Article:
Ecuador’s Galápagos Islands are known for unique wildlife: boisterous sea lions, giant tortoises, blue-footed boobies and marine iguanas among them. But in the highlands of San Cristóbal, add a whimsical treehouse to the list of fascinating sights.
“When [my father José Luis Cornejo Ubillus] saw this tree — this huge tree — he fell in love,” tour guide and ESL teacher José Luis Cornejo Ortiz tells The Post. “Immediately it came to his mind to build a treehouse, because that’s pretty much the dream of every child, of every person — to have your own treehouse.”
The treehouse sits atop of a 200-plus-year-old, 27-foot-wide Kapok tree, on property owned by the father, son and their family. The tree is so massive that it is believed to be the widest in all of Ecuador.
The tree caught Cornejo Ubillus’ eye when he first arrived on the island. In the 1980s, he arrived from capital Quito and had a vision.
“Having the beach, the ocean, close by every day, it gets a bit — not boring — but you look for something different, right? So going to the highlands and having a place to spend the weekend was [my father’s] idea — and having this tree and with the idea of the treehouse sounded like a perfect plan,” says Cornejo Ortiz, 35.
After buying the land that the tree was on, Cornejo Ubillus and an engineer friend built the treehouse, equipped with a bridge leading to the entrance, two beds, a little working kitchen, fully functioning bathrooms, a shower and a balcony. There’s even electricity. Construction took just four months.
The family lived by the water but used the treehouse as a weekend retreat, relatives and close friends only. But in 2008, Cornejo Ubillus turned the private haven into the island’s first man-made hot spot for tourists.
Thanks to the patriarch, now 60, the giant tree is now outfitted with all kinds of activities, like a zip line, where visitors whiz from tree to tree, and a sturdy rope, where people of all ages swing away. Guests, who pay just $2 to enter, can also rappel down the tree. It’s also possible to stay overnight in the treehouse — dubbed Casa Del Ceiba after the tree’s species, ceiba pentandra — upon request.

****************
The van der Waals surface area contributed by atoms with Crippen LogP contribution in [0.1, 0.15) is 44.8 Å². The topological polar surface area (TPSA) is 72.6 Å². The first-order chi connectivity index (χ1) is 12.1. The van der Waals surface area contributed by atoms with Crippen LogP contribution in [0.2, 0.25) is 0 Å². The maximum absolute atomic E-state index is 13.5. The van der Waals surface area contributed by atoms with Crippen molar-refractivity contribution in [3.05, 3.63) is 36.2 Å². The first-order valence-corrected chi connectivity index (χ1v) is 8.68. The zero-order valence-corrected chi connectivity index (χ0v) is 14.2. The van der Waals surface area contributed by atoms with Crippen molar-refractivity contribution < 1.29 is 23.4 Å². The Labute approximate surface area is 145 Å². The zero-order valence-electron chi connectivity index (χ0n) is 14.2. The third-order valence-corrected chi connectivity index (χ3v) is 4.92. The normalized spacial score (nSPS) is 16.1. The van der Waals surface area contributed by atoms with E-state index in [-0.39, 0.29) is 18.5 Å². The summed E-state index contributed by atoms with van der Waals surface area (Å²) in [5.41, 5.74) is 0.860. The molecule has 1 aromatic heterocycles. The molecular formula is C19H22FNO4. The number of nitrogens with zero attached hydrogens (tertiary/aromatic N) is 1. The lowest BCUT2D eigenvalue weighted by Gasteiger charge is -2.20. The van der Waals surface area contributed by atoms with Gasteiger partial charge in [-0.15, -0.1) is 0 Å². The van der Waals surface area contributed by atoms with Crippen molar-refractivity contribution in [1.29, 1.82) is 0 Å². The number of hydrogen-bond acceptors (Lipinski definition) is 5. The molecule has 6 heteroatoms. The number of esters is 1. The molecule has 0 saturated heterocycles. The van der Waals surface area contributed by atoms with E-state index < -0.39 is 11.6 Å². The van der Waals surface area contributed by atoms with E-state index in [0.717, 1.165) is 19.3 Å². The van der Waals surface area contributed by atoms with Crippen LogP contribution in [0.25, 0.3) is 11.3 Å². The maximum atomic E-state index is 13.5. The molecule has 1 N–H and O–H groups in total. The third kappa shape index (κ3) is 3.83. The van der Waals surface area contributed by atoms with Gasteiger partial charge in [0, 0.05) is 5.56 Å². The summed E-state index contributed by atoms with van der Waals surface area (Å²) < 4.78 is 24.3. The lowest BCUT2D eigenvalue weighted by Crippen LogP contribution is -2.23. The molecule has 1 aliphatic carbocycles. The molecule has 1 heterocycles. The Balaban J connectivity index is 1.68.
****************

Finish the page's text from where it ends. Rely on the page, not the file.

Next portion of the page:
The land on which the tree sits, though, is part of a grim chapter in the island’s history.
According to Cornejo Ortiz, in the early 19 century, a businessman named Manuel J. Cobos decided to start a colony called El Progreso, now the name of town where the tree is planted. He produced sugar, leather, oranges, coffee and oil from animals and exported them to the Ecuadorian mainland.
Cobos was the first person to lay a modern road on the island, with a rail system to take all of his products from the highlands to the pier, where they could be loaded onto boats. He also made currency out of leather. But his workers were treated like slaves. Those who didn’t complete their jobs to his satisfaction were lashed and lynched on the tree.
“On one hand, he was a great businessman, but on the other hand, the system was very cruel,” says Cornejo Ortiz, adding that there are rumors it is haunted. “Neighbors around that tree do mention that once and a while they hear the sound of chains, the sounds of people yelling, and crying and stuff like that. … To us— to my family, to our beliefs — we have never, ever heard anything. But neighbors around kind of like to talk about that.”
Most of the reaction has been positive.
“When I take visitors as a guide, It’s really cool to see how many people say, ‘Wow I wish I had a treehouse when I was a little kid,’ or ‘I wish your father was my father,’” says Cornejo Ortiz. “And they don’t want to leave the place and they want to keep playing.”
The treehouse property itself is 90 percent made of upcycled materials and filled with unique items Cornejo Ubillus and his wife found around the island. For example, lifeboats from cargo ships sometimes wash ashore. Now, one sits in a nearby tree. Wind chimes made from beer bottles make for a cheery soundtrack.
“Once a month my parents go to this recycling plant and find things to use as lamps, to use as signs to write things on, and so on,” says Cornejo Ortiz.
Back when the treehouse was relatively new, the family decided to open a tiny restaurant with unusual ice cream flavors and other snacks, so they asked bars around the island to donate their empty bottles. From 22,000 green vessels, they created the walls of the dining area.
“It’s a visitor site, but [it’s also a place] to leave a message to people — to local people, too, about recycling — and about being aware of how much trash we are using,” says Cornejo Ortiz.
The family believes the tree is good luck because they and others enjoy it today. “For some people, it’s been good. For other people, it’s not been very good,” Cornejo Ortiz says. “It’s this majestic tree that has seen everything since humans arrived on the island.”
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